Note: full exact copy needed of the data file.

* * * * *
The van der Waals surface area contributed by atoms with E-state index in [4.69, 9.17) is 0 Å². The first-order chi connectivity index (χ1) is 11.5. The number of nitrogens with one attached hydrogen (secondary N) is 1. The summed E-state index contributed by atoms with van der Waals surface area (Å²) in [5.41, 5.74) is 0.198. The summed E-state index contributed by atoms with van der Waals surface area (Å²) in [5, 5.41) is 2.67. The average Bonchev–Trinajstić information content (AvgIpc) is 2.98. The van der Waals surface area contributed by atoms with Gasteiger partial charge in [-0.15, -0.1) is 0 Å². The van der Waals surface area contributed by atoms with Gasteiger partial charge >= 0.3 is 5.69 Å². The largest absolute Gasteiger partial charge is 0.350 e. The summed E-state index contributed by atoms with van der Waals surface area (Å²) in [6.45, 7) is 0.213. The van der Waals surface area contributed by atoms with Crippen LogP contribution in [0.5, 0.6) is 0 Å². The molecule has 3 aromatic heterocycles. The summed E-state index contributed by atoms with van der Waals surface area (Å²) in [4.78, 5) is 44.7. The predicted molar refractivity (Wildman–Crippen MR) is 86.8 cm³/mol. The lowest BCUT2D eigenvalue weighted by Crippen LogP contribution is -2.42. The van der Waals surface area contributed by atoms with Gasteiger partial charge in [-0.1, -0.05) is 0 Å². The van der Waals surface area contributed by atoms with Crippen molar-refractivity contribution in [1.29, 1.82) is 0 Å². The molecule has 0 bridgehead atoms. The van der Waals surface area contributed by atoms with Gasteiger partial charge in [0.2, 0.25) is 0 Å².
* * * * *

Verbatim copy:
The van der Waals surface area contributed by atoms with E-state index in [4.69, 9.17) is 0 Å². The first-order chi connectivity index (χ1) is 11.5. The number of nitrogens with one attached hydrogen (secondary N) is 1. The summed E-state index contributed by atoms with van der Waals surface area (Å²) in [5.41, 5.74) is 0.198. The summed E-state index contributed by atoms with van der Waals surface area (Å²) in [5, 5.41) is 2.67. The average Bonchev–Trinajstić information content (AvgIpc) is 2.98. The van der Waals surface area contributed by atoms with Gasteiger partial charge in [-0.15, -0.1) is 0 Å². The van der Waals surface area contributed by atoms with Gasteiger partial charge >= 0.3 is 5.69 Å². The largest absolute Gasteiger partial charge is 0.350 e. The summed E-state index contributed by atoms with van der Waals surface area (Å²) in [6.45, 7) is 0.213. The van der Waals surface area contributed by atoms with Crippen LogP contribution in [0.5, 0.6) is 0 Å². The molecule has 3 aromatic heterocycles. The summed E-state index contributed by atoms with van der Waals surface area (Å²) in [4.78, 5) is 44.7. The predicted molar refractivity (Wildman–Crippen MR) is 86.8 cm³/mol. The lowest BCUT2D eigenvalue weighted by Crippen LogP contribution is -2.42. The van der Waals surface area contributed by atoms with Gasteiger partial charge in [-0.1, -0.05) is 0 Å². The van der Waals surface area contributed by atoms with Crippen molar-refractivity contribution in [1.29, 1.82) is 0 Å². The molecule has 0 bridgehead atoms. The van der Waals surface area contributed by atoms with Gasteiger partial charge in [0.2, 0.25) is 0 Å².